Imogen, the daughter of the British king Cymbeline, goes against her father's wishes and marries a lowborn gentleman, Posthumus, instead of his oafish stepson, Cloten. Cloten is the son of Cymbeline's new Queen, a villainous woman who has made the king her puppet. Cymbeline sends Posthumus into exile in Italy, where he encounters a smooth-tongued Italian named Iachimo. Iachimo argues that all women are naturally unchaste, and he makes a wager with Posthumus that he will be able to seduce Imogen. He goes to the British court and, failing in his initial attempt to convince the princess to sleep with him, resorts to trickery: He hides in a large chest and has it sent to her room; that night he slips out, observes her sleeping, and steals a bracelet that Posthumus once gave to her.

Cloten, meanwhile, continues to pursue Imogen, but she rebuffs him harshly. He becomes furious and vows revenge, while she worries over the loss of her bracelet. In the meantime, Iachimo has returned to Italy, and, displaying the stolen bracelet and an intimate knowledge of the details of Imogen's bedchamber, convinces Posthumus that he won the bet. Posthumus, furious at being betrayed by his wife, sends a letter to Britain ordering his servant, Pisanio, to murder Imogen. But Pisanio believes in Imogen's innocence, and he convinces her to disguise herself as a boy and go search for her husband, while he reports to Posthumus that he has killed her.

Imogen, however, soon becomes lost in the wilds of Wales, and she comes upon a cave where Belarius, an unjustly banished nobleman, lives with his two sons, Guiderius and Arviragus. In fact, the two young men are not his sons but Cymbeline's; Belarius has kidnapped them to avenge his banishment, though they themselves are ignorant of their true parentage. They welcome Imogen, who is still dressed as a boy. Meanwhile, Cloten appears, having come in pursuit of Imogen; he fights a duel with Guiderius, who kills him. Imogen, feeling ill, drinks a potion the queen has given her. Although the queen told her it was medicinal, the queen herself believed it to be a poison. However, the draught merely induces a deep sleep that resembles death. Belarius and his adoptive sons come upon Imogen and, heart-broken, lay her body beside that of the slain Cloten. Awaking after they have left the scene, she mistakes the body of Cloten for that of Posthumus, and she sinks into despair. A Roman army has invaded Britain, seeking the restoration of a certain tribute Britain has ceased to pay. (A "tribute" here is a payment given to one nation by another in return for a promise of non-aggression.) The disguised Imogen hires herself out to them as a page.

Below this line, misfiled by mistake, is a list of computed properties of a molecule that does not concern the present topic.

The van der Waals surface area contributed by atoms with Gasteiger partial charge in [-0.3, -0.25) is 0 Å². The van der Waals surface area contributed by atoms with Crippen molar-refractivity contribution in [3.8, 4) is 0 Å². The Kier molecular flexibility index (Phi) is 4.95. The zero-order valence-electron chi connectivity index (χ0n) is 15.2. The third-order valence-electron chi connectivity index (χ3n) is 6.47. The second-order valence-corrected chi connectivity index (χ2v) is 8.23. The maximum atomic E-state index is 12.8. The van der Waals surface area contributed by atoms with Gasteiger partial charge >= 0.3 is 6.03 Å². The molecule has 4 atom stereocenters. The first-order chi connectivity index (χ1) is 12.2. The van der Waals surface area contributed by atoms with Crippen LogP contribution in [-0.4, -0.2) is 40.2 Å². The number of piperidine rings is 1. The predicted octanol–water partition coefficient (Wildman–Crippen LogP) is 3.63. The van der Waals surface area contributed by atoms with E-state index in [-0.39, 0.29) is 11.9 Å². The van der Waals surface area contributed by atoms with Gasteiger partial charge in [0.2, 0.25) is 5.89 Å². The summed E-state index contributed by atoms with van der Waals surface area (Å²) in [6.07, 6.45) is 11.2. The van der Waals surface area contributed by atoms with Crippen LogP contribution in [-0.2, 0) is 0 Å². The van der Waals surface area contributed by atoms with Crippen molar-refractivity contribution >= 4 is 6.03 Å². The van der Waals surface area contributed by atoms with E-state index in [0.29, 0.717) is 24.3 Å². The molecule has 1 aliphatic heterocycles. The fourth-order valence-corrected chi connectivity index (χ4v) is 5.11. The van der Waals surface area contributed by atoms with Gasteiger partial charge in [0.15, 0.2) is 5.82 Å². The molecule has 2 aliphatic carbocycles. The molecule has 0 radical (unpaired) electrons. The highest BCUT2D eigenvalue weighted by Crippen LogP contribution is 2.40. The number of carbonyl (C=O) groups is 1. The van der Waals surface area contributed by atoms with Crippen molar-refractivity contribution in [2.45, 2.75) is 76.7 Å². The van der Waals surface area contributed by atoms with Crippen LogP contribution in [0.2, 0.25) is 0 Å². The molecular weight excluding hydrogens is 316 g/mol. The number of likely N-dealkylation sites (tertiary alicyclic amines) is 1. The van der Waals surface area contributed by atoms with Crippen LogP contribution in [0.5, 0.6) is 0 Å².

Posthumus and Iachimo are traveling with the Roman army, but Posthumus switches to the garb of a British peasant and fights valiantly for Britain. Indeed, in his combat he actively seeks death: He believes his servant to have carried out his orders and killed Imogen, and he regrets his actions. The Romans are defeated, thanks to the intervention of Belarius, Guiderius, and Arviragus, and Posthumus, still trying to punish himself, switches back to Roman garb and allows himself to be taken prisoner. That night, the god Jupiter promises the spirits of Posthumus's dead ancestors that he will care for their descendant. The next day, Cymbeline calls the prisoners before him, and the confusion is sorted out. Posthumus and Imogen are reunited, and they forgive a contrite Iachimo, who confesses his deception. The identity of Guiderius and Arviragus is revealed, Belarius is forgiven, and the Queen dies, leaving the king free of her evil influence. As a final gesture, Cymbeline frees the Roman prisoners and even agrees to resume paying the tribute.